Auch österreichische Pärchen und Studierende reagieren auf Anreize

Statistik Austria hat anlässlich des 100. Jubiläums der Republik Österreich eine Zusammenstellung von interessanten Statistiken veröffentlicht. Unter den Highlights:


Man beachte die Ausreißer rund um Änderungen in der steuerlichen Behandlung von Ehepaaren in der Zeitreihe. Fazit: Österreichische Pärchen reagieren auf monetäre Anreize. Keine Überraschung für Ökonomen, aber immer wieder schön zu sehen.

Dasselbe gilt auch für Studierende:

Bildschirmfoto 2018-11-28 um 23.34.49

Man beachte den Knick nach unten bei Wiedereinführung der Studiengebühren 2001 und den Knick nach oben bei der (De-Facto-)Abschaffung derselben ein paar Jahre später.

Die ganze Präsentation ist äußerst lesenswert!





Debt crises in a monetary union: the case of Indiana

As Europeans we tend to think of America as new, young, and modern, whereas in Europe everything is old and traditional. At least that’s what I thought, until I noticed this while driving around in the American Midwest:


The license plate celebrates the 200th birthday of the State of Indiana in 2016. 200 years! This means, in a sense, Indiana is older than many of the states of the European Union. In 1816, Germany was still a patchwork of small territories, loosely connected through the German Confederation – of which Austria was a part. Italy was merely a geographical description – the process of Italian unification had not even begun. Greece was just a province of the Ottoman empire. Belgium, until 1815 known as „Austrian Netherlands“, was part of the United Kingdom of the Netherlands. France did exist as a nation then, however, while the people of Indiana lived for 200 years under the same political system and only once made marginal changes to their constitution (more about this below!), the French during the same time went from the post-Napoleonic Bourbon monarchy to the Second Republic to the Second Empire, then back to the Third Republic, then to totalitarian rule under the Nazis, and finally back to Fourth and now the Fifth Republic. As far as I am aware, there is no European country which has had the same constitution for the past 200 years without interruptions or major changes – the single exception I can think of is the United Kingdom which always had the same constitution: none.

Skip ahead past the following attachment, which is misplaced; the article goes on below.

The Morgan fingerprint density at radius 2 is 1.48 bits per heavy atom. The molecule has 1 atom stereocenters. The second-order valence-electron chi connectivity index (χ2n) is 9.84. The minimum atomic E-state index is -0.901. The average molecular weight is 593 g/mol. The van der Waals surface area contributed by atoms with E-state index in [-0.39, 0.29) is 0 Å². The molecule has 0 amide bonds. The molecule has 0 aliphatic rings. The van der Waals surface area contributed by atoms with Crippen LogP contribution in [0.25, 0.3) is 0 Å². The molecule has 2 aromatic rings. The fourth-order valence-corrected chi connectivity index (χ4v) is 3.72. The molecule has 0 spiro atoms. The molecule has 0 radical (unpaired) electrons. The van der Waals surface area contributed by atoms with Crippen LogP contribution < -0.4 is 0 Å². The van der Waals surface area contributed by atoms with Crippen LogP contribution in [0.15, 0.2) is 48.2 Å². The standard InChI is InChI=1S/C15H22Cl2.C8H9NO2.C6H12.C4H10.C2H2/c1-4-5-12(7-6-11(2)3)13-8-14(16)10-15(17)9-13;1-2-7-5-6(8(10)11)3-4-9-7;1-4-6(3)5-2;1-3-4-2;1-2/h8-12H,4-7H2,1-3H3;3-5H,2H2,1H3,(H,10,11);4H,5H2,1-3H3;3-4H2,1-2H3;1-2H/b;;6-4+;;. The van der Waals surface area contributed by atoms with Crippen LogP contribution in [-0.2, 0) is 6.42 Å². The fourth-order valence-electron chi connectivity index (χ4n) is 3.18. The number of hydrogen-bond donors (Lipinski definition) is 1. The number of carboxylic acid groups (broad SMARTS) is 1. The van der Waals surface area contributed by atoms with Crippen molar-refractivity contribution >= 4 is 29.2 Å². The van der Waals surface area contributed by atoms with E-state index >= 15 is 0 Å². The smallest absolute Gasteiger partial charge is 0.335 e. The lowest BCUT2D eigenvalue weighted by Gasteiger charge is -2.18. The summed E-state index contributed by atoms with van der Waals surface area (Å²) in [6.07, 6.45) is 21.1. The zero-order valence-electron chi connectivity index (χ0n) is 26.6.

There is another striking fact about the history of Indiana. Indiana has been in a monetary union with the rest of the United States for as long as it existed. And during its early history, it has had its own debt crisis which bears a striking resemblance to the recent history of the much younger European monetary union.

When Indiana became a State in 1816, it was mostly a wilderness at the margin of civilization. The only major road in the country was the Buffalo Trace – literally a trace created by migrating bison herds. Population was only 65,000 initially, but growing fast. The government of the young state decided to take the country’s infrastructure into the 19th century. And 19th century infrastructure, they figured, was going to be canals. So, they launched a giant public investment program, called the Mammoth Internal Improvement Act, spending 10 million dollars (equivalent to 260 million current dollars, roughly 100% of GDP at the time) on canals and toll roads. The heart of the project was the Wabash & Erie Canal connecting the Great Lakes with the Ohio River. „Crossroads of America“  was the official state motto of Indiana.

To finance these projects, the governor of Indiana, a certain Noah Noble, had a plan: some money was to be raised by selling public lands, some by raising taxes, and some by borrowing from the Bank of Indiana, which was partly state-owned. The Bank of Indiana refinanced itself by issuing bonds, backed by the state, at the London exchange.

Initially, the plan looked like a big success. The construction works employed many thousands of people and provided a stimulus for the economy. Borrowing costs were low and spirits were high. But soon, problems started to appear. It turned out that the government had greatly underestimated the costs of building the canals, mostly because they failed to take into account the damage done by muskrats who burrowed through the walls of the dams. Critical voices in the State Congress regarded the canals as a total waste of money. Railroads, they argued, were the future! Nobody seemed to listen.

And then, in 1837, a financial crisis broke out. The crisis was triggered by the Bank of England which, in an attempt to curb the outflow of gold and silver reserves, raised interest rates. This had a direct impact on Indiana whose borrowing costs skyrocketed. It also had an indirect effect: since the United States was on a gold and silver standard, American banks were forced to follow the Bank of England in raising interest rates, which led to a credit crunch and a nation-wide recession. (A classic example of a monetary policy spillover effect!)